Obesity is a chronic, multidimensional problem which is being increasingly seen in younger patients. Besides obesity is becoming an epidemic in industrialized countries and is continuing to increase in developing countries worldwide. And obesity is a major health epidemic that affects millions of people worldwide. To date, approximately 127 million US adults are considered to be overweight, with 60 million obese and over 9 million severely obese, accounting for an estimated 65% of the adult population. Since 1980, these numbers have increased approximately 20%, with the numbers predicted to increase dramatically within the next 20 years. Additionally, obesity is a major health concern, with an estimated 300,000 deaths per year nationwide attributed to obesity and the economic cost of dealing with obesity-related illnesses estimated at 117 billion dollars. Obesity has many serious health implications, including the risk of developing type 2 diabetes mellitus, hypertension, dyslipidemia, cancer, osteoporosis, and cardiovascular disease.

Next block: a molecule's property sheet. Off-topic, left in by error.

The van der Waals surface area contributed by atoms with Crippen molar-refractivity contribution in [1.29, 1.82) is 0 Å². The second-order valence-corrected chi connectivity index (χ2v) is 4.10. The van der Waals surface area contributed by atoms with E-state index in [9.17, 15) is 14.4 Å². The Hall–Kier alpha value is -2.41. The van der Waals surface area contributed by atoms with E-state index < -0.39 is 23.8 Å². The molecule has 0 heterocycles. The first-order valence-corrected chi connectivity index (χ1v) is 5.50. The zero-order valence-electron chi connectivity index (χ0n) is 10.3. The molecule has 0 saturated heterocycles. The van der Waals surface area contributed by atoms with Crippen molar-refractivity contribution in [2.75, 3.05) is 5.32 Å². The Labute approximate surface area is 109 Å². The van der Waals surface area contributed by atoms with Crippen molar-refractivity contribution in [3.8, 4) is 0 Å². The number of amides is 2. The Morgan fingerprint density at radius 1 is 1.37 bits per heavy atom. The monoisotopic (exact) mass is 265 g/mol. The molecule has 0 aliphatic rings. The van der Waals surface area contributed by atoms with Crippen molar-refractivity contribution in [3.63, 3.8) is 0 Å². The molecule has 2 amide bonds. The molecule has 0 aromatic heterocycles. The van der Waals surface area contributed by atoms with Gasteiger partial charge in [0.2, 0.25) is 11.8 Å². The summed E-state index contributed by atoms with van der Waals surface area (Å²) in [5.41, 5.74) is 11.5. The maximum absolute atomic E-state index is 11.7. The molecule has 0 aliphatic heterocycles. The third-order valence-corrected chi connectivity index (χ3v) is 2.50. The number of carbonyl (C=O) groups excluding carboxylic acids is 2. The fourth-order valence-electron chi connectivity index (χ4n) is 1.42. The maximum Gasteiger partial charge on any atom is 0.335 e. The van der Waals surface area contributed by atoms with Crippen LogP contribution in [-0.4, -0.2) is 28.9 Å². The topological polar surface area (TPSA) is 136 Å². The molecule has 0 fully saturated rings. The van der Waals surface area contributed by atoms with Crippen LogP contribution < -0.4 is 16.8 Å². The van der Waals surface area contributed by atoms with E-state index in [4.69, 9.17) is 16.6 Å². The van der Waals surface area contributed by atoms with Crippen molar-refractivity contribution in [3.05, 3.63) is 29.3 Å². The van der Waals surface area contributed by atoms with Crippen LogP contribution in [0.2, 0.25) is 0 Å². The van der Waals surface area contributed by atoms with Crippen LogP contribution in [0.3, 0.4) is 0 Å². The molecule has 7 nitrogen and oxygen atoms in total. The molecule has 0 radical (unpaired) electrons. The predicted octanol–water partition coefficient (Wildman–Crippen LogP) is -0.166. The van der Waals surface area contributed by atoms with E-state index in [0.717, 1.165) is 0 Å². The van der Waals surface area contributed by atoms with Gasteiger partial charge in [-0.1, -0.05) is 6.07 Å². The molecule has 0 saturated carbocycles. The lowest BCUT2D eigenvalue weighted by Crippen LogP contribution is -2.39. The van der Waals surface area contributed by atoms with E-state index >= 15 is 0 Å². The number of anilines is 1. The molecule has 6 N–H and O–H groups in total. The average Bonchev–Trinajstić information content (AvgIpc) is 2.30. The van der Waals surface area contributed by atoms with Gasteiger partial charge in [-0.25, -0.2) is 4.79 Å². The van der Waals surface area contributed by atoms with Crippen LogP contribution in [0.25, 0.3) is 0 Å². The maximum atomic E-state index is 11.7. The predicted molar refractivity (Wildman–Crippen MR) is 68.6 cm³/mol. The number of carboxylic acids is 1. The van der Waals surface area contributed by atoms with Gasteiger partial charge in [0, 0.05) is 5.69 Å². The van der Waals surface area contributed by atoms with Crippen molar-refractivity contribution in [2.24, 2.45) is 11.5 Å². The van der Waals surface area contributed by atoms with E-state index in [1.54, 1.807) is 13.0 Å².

On a simple level, the culprit of obesity among the population can be the genetic factors. Although a lot of advanced researches highlighted the role of molecular genes as a dominant factor of obesity, our genes have not changes significantly during the past two decades. It may well explain the cross-sectional differences among the people with endowment heterogeneity. But, it’s not clear how it would identify the rapid change in obesity over time. Another one is an environment factor that promotes behaviors that lead to obesity. Several studies indicated that the quality of life may be compromised in obese people because of the impaired physical and psychosocial functioning. Obesity can arise when energy intake is larger than energy expenditure. Therefore, the behaviors that the environment fosters may be correlated with the obesity. According to the Report of the Surgeon General, low level of physical activity is associated with an increasing trend of obesity, and we know that our current environment is discouraging physical activities. The technological improvement and advancement of media and transportation have decreased the need for physical activities of the people.